Bottomland Birds

Bottomland forests are especially important habitat for both resident and migratory birds traveling between North America and the tropics. As a result, bottomland forests are also prime bird-watching locations year-round. Learn about birds of North Carolina’s hardwood forests here.

Why Bottomland Hardwood Forests Matter to Landbird Migration (North Carolina Audubon)
This post is part of a four-part series on Audubon’s Forest Landbird Legacy Program’s Eastern Forests initiative, an innovative program that enables landowners and foresters to help support birds that depend on forested landscapes along the Atlantic Flyway, training them in bird-friendly forestry practices and promoting legislation that provides incentives for forest preservation.

(Haliaeetus leucocephalus)

Although bald eagles were removed from the Endangered Species List in 2007, they are still protected under the Bald Eagle and Golden Eagle Protection Act and the Migratory Bird Treaty Acts.  In North Carolina, Wildlife Resources Commission biologists continue to monitor and identify the locations of new bald eagle nests and provide technical guidance to landowners about how to protect bald eagles and their nesting sites.

(Peucaea aestivalis)

The Bachman’s Sparrow is a state listed North Carolina Special Concern. Habitat loss and fire suppression are considered the most significant threats to the Bachman’s sparrow. In general, prime habitat is mature pine stands that are frequently burned. Sparrows will abandon a site if fire is excluded for more than three years. For these reasons, in North Carolina this bird is found only in the coastal plain and is highly restricted to managed longleaf pine stands.

(Picoides borealis)

The Red-cockaded woodpecker was listed as “endangered” in 1970 and is now one of only two woodpecker species protected by the Endangered Species Act. Because it prefers mature longleaf pine, North Carolina’s population has decreased dramatically with the loss of the state’s longleaf pine forests. Today its presence is limited to managed areas with longleaf pine stands.

NORTHERN BOBWHITE QUAIL (Colinus virginianus)

Although it has no official protection designation, Northern bobwhite quail is a species of interest for many natural resource professionals and forest landowners. The loss of suitable habitat has had a crushing impact on Northern bobwhite quail, and populations across North Carolina have declined for many years and remain near all-time lows. This bird is particularly scarce in the piedmont and mountains.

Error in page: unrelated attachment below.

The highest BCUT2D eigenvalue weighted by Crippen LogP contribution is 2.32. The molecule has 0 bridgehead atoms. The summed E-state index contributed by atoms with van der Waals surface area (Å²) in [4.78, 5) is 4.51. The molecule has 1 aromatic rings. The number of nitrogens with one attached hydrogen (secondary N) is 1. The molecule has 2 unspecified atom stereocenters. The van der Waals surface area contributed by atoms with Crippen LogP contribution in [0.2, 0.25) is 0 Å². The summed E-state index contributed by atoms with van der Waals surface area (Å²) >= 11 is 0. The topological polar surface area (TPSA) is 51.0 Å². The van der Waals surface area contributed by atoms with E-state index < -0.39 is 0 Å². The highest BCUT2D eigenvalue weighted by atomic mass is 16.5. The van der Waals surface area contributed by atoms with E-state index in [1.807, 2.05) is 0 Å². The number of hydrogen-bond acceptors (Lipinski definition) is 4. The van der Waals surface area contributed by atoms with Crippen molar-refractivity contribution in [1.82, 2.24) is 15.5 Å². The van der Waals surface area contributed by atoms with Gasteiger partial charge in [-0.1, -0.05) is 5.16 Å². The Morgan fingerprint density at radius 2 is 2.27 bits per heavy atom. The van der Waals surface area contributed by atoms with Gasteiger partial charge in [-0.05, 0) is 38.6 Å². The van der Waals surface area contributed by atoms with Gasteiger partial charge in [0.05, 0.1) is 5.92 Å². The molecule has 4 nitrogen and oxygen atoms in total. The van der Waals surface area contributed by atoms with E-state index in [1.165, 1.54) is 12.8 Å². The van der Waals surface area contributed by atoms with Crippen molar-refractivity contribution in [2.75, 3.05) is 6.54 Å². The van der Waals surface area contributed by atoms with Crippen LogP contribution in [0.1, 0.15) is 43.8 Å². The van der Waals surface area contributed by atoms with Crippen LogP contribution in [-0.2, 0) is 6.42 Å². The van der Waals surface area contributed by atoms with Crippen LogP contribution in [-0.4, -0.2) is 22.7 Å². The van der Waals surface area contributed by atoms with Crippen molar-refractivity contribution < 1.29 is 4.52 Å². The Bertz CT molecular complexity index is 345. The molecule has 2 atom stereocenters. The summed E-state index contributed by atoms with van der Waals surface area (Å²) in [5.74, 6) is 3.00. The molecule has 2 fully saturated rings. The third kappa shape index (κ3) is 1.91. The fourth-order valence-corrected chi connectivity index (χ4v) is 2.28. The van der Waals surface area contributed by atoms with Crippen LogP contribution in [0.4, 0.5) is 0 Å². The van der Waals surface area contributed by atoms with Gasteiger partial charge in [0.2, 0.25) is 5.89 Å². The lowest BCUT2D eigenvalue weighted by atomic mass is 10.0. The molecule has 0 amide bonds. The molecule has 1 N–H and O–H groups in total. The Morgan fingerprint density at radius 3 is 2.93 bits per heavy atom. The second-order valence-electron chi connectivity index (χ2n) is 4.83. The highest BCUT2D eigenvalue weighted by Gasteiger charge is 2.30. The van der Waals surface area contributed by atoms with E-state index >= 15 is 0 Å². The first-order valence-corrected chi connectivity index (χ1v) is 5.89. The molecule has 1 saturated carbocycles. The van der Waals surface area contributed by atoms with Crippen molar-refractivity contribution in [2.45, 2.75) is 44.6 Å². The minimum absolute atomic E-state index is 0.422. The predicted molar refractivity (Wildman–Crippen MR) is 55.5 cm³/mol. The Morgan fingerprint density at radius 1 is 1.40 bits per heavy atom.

PROTHONOTARY WARBLER (Protonotaria citrea)

In North Carolina, the Prothonotary Warbler is a common bird of Coastal Plain swamps, but is much less numerous farther inland, and is apparently absent in the mountains as a breeder. It inhabits swamps, bottomlands, nonriverine forests, wooded beaver ponds and other wet habitats with some dead trees for nesting in existing cavities. Audubon has identified the Prothonotary Warbler as one of 32 priority-bird species within the Atlantic Flyway. However because its habitat actually appears to be increasing in the East, owing to an increase in beavers and beaver ponds, the Prothonotary Warbler appears to be slightly increasing, as well.

RED-HEADED WOODPECKER (Melanerpes erythrocephalus)

The Red-cockaded woodpecker is a year-round resident of North Carolina that prefers open forests with clear understories, particularly areas with dead and dying trees. They forage for insects, fruit and seeds on the ground and up to 30 feet above ground during the summer, and even higher during winter months.

SWAINSON’S WARBLER (Limnothlypis swainsonii)

Swainson’s warblers breed in southeastern forests with well-developed understory, especially bottomland hardwood forests and moist mountain ravines, but also in young pine plantations in some areas. In North Carolina it is a summer resident and breeds throughout most of the coastal plains and mountains. It is also considered a summer resident in the Piedmont but scarce. This bird tends to remain hidden in the forest understory and the best way to find it is to listen for its bold song.


In North Carolina the black throated green warbler is a summer resident in the mountains region and is considered common. A separate subspecies called “Wayne’s Warbler” nests in cypress swamps of the lower coastal plain. The Wayne’s warbler is listed by NC Wildlife Resources Commission as State Endangered. Getting a good look at this bird is often difficult because they usually remain high in the canopy, but it can be tracked down by its song that birders describe as “trees trees I love trees.”

WOOD THRUSH (Hylocichla mustelina)